PDA

View Full Version : stuck fermentation with bubbling in air lock



Kage
12-02-2015, 09:31 AM
I did a search but didn't find an answer so feel free to point me at another thread if this has been discussed. I started two traditional meads a few weeks ago using a small amount (about half the recommended amount) of yeast nutrient and a box of raisins as nutrient in each. I used red star montrachet yeast for one and red star bread yeast for the other just as a small experiment. Both had a starting gravity of 1.132. Both failed to show any signs of fermentation within 4 days and both were repitched. At this point both airlocks started bubbling within 24 hours and I left them to do their thing for two weeks. Yesterday I was going to take a reading/sample �� and rack to secondary. The montrachet yeast was at 1.01 and the bread yeast though still bubbling every few seconds is reading 1.130. I am going to repitch it again but wanted to know if anyone else had experienced this before and what might cause it to have airlock movement but still be stuck???
Thanks in advance.

curgoth
12-02-2015, 01:41 PM
Bread yeast is really slow. Give it time. There's a reason it's used mostly for bread (where you want lots of CO2 and not much alcohol) instead of wine (where you want alcohol and the CO2 isn't important).

bernardsmith
12-02-2015, 04:11 PM
Yeah... But I am not sure that bread yeast can deal with such high sugar concentrates.. Not a chemist but yeast need to transfer nutrients through their cell walls in order to survive and so produce CO2 and alcohol but if the sugar concentration is too high then they are unable to move the liquid through the surface of their cells.. and a starting gravity of 1.131 (a potential ABV of more than 17%) is very high. Bread yeast MAY be slow... but they may also be dying if not flat out dead...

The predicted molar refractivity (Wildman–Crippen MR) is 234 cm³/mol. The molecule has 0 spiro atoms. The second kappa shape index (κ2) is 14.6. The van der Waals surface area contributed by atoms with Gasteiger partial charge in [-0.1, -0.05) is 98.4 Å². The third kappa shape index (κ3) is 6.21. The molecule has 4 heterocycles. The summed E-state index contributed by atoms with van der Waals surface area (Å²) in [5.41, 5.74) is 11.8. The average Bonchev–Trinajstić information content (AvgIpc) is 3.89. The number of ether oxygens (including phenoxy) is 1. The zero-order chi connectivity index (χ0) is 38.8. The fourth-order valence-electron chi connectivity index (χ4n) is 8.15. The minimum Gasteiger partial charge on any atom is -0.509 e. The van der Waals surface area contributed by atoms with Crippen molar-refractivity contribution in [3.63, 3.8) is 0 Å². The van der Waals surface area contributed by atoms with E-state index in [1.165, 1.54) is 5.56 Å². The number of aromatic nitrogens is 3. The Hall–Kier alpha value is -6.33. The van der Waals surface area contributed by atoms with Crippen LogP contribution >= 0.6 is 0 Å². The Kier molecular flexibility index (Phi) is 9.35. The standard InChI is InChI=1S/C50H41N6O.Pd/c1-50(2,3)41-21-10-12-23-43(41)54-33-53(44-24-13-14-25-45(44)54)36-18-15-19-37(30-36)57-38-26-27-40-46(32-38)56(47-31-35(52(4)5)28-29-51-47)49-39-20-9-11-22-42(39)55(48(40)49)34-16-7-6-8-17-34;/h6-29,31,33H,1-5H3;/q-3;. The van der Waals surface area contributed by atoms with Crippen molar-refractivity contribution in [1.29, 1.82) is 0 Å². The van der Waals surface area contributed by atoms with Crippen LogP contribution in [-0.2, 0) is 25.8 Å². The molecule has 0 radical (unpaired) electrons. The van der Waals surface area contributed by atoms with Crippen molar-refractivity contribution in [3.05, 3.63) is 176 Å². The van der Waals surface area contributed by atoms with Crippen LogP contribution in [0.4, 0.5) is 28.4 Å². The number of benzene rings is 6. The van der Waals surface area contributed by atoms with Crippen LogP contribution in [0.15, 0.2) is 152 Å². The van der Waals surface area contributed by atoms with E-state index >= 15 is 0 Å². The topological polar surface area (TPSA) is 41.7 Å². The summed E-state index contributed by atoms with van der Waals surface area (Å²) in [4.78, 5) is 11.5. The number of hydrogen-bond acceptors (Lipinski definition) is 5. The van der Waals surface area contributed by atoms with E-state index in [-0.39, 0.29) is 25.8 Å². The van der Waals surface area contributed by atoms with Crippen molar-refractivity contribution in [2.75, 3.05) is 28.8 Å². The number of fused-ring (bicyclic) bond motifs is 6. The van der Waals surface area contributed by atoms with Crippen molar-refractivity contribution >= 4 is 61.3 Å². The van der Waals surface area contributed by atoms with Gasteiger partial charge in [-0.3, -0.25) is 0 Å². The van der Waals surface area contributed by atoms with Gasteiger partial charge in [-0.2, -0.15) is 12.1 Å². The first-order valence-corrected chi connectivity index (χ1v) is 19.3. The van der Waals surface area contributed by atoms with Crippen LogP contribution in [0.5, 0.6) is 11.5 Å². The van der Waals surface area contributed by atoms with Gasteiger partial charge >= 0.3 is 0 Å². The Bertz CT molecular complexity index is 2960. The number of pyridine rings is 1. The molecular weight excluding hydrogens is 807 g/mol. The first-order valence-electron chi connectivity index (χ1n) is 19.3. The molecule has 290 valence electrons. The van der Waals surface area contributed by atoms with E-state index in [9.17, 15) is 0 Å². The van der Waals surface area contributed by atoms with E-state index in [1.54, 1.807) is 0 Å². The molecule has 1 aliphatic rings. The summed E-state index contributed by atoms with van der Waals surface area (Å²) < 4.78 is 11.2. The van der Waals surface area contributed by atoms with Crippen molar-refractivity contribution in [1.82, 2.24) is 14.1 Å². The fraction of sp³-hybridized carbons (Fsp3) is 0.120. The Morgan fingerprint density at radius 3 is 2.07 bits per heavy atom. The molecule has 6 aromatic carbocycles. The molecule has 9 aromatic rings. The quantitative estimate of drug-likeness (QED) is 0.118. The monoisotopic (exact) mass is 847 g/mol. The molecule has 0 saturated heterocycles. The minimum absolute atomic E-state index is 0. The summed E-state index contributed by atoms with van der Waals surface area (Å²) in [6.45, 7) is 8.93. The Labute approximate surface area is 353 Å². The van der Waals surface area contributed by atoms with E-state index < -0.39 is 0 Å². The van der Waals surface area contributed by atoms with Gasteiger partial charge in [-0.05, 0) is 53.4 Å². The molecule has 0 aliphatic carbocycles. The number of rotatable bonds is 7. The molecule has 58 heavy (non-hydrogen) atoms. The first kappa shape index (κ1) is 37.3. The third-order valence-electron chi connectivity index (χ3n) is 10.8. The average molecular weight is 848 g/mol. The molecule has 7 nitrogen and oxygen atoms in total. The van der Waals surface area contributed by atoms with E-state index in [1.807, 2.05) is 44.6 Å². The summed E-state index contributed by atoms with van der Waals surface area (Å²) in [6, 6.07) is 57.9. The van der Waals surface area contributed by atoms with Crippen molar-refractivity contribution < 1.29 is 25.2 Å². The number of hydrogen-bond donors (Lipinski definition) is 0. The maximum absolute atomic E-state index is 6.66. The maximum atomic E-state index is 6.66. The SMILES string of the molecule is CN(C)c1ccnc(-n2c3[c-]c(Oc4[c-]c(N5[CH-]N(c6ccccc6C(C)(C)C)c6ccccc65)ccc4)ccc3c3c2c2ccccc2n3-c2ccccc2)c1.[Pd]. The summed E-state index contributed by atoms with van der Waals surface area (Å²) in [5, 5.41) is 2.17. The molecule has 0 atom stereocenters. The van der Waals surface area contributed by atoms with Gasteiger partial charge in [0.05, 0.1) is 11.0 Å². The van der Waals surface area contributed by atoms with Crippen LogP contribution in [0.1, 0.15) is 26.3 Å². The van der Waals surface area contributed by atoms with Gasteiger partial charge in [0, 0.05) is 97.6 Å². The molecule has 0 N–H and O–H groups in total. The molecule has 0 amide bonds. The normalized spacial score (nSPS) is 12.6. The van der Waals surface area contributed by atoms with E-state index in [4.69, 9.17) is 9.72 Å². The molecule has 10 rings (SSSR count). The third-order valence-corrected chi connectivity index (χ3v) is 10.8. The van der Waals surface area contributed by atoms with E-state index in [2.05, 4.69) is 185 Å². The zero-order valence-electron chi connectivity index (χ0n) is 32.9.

Kage
12-02-2015, 05:49 PM
I kinda thought that but I made a couple JAO's with similar gravity readings and the bread yeasts did fine. If it doesn't restart with this repitch I may add a little water to dilute the sugar content.

Squatchy
12-02-2015, 08:21 PM
You could also take some of your bayc aside, water just it down to something reasonable. After it gets going in a lower "G" you could then reintroduce it to the rest of your must. You mentioned nothing in your original post about temps. You could have killed your yeast with temp shock if it was more than 10 degrees different. You also didn't mention your rehydration protocol. Both are super important.

Kage
12-03-2015, 12:26 AM
Sorry. Yeah I rehydrate with a litter of warm water and a table spoon full of honey mixed in.
I heat 2 gallons of water to near boiling then add my honey to that fir ease of mixing after I get
All the honey mixed in I add the rest of my water at room temp. Of course I have to wait quite a while for it to cool. I wait till my must reads 100 degrees before I pitch. My yeast is room temp ny tho point I'm sure so its around 70. That could be the problem but its how I always do it and never had a problem before. Also when I repitched I did the same rehydration giving the yeast about 30 min to hydrate. the must had to be close to room temp too. I will try diluting part of the must. That sounds like a good idea. Thank you. I will get to work on it tomorrow I hope.

Squatchy
12-03-2015, 06:16 PM
You really need to use plain tap water to rehydrate if you are not going to use Go-ferm . Anything else in your slurry will compromise your yeast. Lastly 104 degrees is the perfect temp to rehydrate. Your temps need to be with in 10 degrees of each other before you pitch.